Cobb County’s school district is negotiating to buy 35 acres that officials say will be used to build an elementary school, but residents say they don’t think the district is being honest about plans for the site.
The $9.3 million tract of land is more than two times larger than state requirements for elementary school construction, and is also twice as large as the average amount of land upon which the district’s 67 elementary schools are built. The school board says the new school on Terrell Mill Road would replace Brumby Elementary.
But residents say they fear the district really means to build two schools on the land — an elementary and a middle school. They say that would create a traffic nightmare, and that the school board needs to be open about their intentions.
“The major concern is the lack of transparency,” said Michelle Ansley, who lives adjacent to the site. “That’s really the huge crux of the problem.”
In interviews this week, school board chairwoman Kathleen Angelucci and vice chairman Randy Scamihorn said that there have been no discussions about the potential of building two schools on the land. “No board members have talked to me about that,” Angelucci said.
But Cobb County officials say the school district is considering two schools on the site.
An email to a resident near the site from an engineer in the Cobb County Department of Transportation says the school district has requested a traffic study for Terrell Mill Road. That study will contemplate increased traffic from two schools, according to the email.
“… At the request of (the) Cobb County School District, our department is conducting a traffic study of the proposed Terrell Mill Road site for possible relocation of Brumby Elementary School and a replacement middle school for the east Cobb area,” says the March 11 email from traffic engineer Jane Stricklin.
When told of the email, both Angelucci and Scamihorn said they were not aware that the district had requested the study.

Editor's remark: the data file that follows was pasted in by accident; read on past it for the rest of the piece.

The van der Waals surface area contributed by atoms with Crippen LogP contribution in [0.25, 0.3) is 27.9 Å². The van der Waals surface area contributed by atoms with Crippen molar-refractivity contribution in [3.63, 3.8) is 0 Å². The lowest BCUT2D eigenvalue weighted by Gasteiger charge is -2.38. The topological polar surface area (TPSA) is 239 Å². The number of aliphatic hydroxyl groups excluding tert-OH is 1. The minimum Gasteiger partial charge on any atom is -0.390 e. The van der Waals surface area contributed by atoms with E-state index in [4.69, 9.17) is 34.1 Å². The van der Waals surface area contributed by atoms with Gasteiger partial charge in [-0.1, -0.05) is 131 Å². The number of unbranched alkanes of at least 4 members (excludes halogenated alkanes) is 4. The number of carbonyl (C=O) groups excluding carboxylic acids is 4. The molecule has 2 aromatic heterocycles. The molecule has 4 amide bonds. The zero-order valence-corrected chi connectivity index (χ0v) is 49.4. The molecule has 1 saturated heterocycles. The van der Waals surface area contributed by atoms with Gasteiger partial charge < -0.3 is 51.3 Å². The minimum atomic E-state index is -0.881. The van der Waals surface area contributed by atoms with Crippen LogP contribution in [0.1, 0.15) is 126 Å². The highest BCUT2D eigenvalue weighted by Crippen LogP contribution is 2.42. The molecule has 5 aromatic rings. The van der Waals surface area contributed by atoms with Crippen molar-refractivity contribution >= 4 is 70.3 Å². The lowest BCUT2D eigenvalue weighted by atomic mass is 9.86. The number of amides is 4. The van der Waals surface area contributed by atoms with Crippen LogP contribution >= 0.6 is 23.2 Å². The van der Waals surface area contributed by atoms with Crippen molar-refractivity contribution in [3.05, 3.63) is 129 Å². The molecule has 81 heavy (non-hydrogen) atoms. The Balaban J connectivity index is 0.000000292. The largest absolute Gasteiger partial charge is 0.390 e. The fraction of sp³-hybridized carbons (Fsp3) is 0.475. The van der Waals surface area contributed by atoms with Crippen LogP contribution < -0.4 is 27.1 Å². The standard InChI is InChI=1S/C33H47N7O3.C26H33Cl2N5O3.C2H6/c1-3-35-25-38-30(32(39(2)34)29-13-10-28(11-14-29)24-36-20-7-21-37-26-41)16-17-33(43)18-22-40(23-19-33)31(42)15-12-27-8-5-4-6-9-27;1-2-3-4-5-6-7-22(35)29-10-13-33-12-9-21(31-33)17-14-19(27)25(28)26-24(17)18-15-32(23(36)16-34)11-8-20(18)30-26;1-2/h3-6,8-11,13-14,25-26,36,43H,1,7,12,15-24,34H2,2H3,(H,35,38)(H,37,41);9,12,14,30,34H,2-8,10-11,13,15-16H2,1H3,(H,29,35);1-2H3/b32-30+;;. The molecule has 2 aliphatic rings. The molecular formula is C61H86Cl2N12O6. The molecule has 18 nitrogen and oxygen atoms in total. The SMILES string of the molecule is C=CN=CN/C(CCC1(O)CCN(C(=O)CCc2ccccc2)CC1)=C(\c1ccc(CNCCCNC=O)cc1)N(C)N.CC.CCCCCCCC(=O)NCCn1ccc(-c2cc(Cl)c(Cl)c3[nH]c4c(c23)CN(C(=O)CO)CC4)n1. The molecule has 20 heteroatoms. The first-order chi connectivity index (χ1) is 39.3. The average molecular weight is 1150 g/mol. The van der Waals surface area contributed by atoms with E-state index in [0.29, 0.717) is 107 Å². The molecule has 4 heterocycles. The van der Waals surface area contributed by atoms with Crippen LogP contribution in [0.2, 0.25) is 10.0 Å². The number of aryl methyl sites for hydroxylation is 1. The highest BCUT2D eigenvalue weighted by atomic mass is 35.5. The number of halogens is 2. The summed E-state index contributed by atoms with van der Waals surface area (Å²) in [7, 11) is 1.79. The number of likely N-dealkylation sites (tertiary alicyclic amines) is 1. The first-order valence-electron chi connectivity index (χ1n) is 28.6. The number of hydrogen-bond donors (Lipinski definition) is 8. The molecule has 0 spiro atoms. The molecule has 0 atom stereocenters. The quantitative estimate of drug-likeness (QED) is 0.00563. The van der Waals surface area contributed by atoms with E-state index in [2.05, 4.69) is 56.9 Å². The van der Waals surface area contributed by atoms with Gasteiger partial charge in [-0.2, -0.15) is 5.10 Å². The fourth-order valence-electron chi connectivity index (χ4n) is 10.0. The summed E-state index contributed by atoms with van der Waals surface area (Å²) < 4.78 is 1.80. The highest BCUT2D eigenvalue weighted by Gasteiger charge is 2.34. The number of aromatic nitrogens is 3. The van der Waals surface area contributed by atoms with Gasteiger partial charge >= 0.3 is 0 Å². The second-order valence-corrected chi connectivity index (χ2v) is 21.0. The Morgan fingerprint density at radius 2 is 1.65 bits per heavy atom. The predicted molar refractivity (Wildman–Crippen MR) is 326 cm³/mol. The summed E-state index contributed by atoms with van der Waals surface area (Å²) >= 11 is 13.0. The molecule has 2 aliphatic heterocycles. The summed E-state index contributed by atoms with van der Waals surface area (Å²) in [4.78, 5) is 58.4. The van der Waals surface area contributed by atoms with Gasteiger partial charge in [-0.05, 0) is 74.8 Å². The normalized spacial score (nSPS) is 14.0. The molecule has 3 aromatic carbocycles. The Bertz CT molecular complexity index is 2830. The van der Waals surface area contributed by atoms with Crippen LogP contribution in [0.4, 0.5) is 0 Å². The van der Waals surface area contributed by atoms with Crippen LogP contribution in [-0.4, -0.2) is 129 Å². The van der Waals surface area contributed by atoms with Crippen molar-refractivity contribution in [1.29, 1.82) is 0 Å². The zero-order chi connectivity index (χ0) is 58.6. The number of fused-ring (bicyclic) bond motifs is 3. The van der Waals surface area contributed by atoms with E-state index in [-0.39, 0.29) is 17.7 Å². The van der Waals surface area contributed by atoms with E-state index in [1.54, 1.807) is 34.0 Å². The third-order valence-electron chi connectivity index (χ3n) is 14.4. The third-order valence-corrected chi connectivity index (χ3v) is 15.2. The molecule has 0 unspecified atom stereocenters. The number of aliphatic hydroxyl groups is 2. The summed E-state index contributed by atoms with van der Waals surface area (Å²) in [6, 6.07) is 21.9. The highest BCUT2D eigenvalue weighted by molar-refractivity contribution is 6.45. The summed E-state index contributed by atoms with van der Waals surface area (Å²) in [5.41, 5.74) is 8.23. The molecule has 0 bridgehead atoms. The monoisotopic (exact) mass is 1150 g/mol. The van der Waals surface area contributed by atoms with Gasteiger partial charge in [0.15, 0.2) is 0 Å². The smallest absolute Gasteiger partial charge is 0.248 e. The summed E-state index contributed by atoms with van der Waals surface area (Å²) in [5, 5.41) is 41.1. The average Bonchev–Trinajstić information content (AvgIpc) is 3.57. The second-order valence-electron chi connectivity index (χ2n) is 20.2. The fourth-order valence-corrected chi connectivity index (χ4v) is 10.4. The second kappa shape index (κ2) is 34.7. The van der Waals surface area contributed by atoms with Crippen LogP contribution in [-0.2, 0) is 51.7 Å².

“If that is the case, the district may have requested it, but as the superintendent has not made a recommendation for two schools, obviously the board has not considered or acted on it,” Angelucci said.
Scamihorn said the district, which is the second-largest in metro Atlanta, wants to buy the large tract of land because there are no other options in the Brumby school zone.
“Our first priority was to find a piece of land that could accommodate at least one school,” Scamihorn said. “We are extremely limited in our options.”
Ansley said that may be true, but the district also plans to replace an east Cobb middle school and the site could accomplish both “at the expense of people in the neighborhood.”
“It’s time for some honest discussion about why the land was purchased,” she said.
District spokesman Jay Dillon said there are other examples of schools being built on larger parcels. Pickett’s Mill Elementary was constructed on about 40 acres in 2008. But it is one of only three elementary schools constructed on more than 28 acres.
“The school district certainly will consider all options to maximize the use of the property it owns,” Dillon said. “Ultimately, the decision (about) what gets built on a particular piece of land rests with the Board of Education.”
The school board has also announced its intention to replace a second elementary school in east Cobb — Mountain View Elementary. That is drawing criticism from residents in southern Cobb County, who say Harmony Leland Elementary school there is in more dire need of replacement.
David Berny, who has a son in first grade at Harmony Leland and a daughter who will be in kindergarten next year, said he agrees that Brumby needs to be replaced. But the decision to replace the newer and less-crowded Mountain View has him frustrated.
Mountain View was built in 1970 and is 31 students over capacity and uses no trailers, according to district statistics. Harmony Leland, built in 1951, is more than 160 students over capacity and has seven trailers on its site.
“Obviously, they’re putting east Cobb before anybody else,” Berny said. “They’re saying east Cobb kids are more important.”
School board members have said they hope to make enough money selling the Brumby and Mountain View land to build a new elementary school in south Cobb. Board member David Morgan, who represents Harmony Leland, said during a meeting last month that ignoring south Cobb isn’t fair.
“It’s hard for me to construct in my mind how that is not a top priority for the district,” Morgan said.